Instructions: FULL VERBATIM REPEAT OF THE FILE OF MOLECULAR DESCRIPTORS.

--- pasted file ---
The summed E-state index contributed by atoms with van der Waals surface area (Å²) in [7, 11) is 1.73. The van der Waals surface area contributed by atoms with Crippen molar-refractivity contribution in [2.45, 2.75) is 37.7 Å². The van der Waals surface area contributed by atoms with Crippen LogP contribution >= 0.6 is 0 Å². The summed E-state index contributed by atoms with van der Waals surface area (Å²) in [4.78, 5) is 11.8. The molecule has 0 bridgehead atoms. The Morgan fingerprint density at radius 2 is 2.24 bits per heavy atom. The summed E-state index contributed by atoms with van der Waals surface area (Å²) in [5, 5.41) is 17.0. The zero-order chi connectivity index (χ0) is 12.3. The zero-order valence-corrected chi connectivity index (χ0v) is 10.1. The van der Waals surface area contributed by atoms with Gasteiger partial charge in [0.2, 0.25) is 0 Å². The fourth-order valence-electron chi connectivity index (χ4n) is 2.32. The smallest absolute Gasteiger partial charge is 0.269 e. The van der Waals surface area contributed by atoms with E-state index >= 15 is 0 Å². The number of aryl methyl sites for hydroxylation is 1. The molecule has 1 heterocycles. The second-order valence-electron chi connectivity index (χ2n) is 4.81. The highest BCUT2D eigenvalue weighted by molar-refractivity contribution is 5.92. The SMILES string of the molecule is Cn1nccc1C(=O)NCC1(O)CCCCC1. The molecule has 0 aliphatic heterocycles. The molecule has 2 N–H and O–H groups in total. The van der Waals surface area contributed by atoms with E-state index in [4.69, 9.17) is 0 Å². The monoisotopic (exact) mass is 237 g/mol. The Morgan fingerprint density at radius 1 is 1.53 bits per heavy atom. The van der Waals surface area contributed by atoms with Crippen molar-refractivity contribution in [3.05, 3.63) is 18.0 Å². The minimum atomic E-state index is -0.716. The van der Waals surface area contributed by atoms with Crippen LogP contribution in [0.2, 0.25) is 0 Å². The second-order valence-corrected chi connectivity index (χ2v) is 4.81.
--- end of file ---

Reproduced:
The summed E-state index contributed by atoms with van der Waals surface area (Å²) in [7, 11) is 1.73. The van der Waals surface area contributed by atoms with Crippen molar-refractivity contribution in [2.45, 2.75) is 37.7 Å². The van der Waals surface area contributed by atoms with Crippen LogP contribution >= 0.6 is 0 Å². The summed E-state index contributed by atoms with van der Waals surface area (Å²) in [4.78, 5) is 11.8. The molecule has 0 bridgehead atoms. The Morgan fingerprint density at radius 2 is 2.24 bits per heavy atom. The summed E-state index contributed by atoms with van der Waals surface area (Å²) in [5, 5.41) is 17.0. The zero-order chi connectivity index (χ0) is 12.3. The zero-order valence-corrected chi connectivity index (χ0v) is 10.1. The van der Waals surface area contributed by atoms with Gasteiger partial charge in [0.2, 0.25) is 0 Å². The fourth-order valence-electron chi connectivity index (χ4n) is 2.32. The smallest absolute Gasteiger partial charge is 0.269 e. The van der Waals surface area contributed by atoms with E-state index >= 15 is 0 Å². The number of aryl methyl sites for hydroxylation is 1. The molecule has 1 heterocycles. The second-order valence-electron chi connectivity index (χ2n) is 4.81. The highest BCUT2D eigenvalue weighted by molar-refractivity contribution is 5.92. The SMILES string of the molecule is Cn1nccc1C(=O)NCC1(O)CCCCC1. The molecule has 0 aliphatic heterocycles. The molecule has 2 N–H and O–H groups in total. The van der Waals surface area contributed by atoms with E-state index in [4.69, 9.17) is 0 Å². The monoisotopic (exact) mass is 237 g/mol. The Morgan fingerprint density at radius 1 is 1.53 bits per heavy atom. The van der Waals surface area contributed by atoms with Crippen molar-refractivity contribution in [3.05, 3.63) is 18.0 Å². The minimum atomic E-state index is -0.716. The van der Waals surface area contributed by atoms with Crippen LogP contribution in [0.2, 0.25) is 0 Å². The second-order valence-corrected chi connectivity index (χ2v) is 4.81.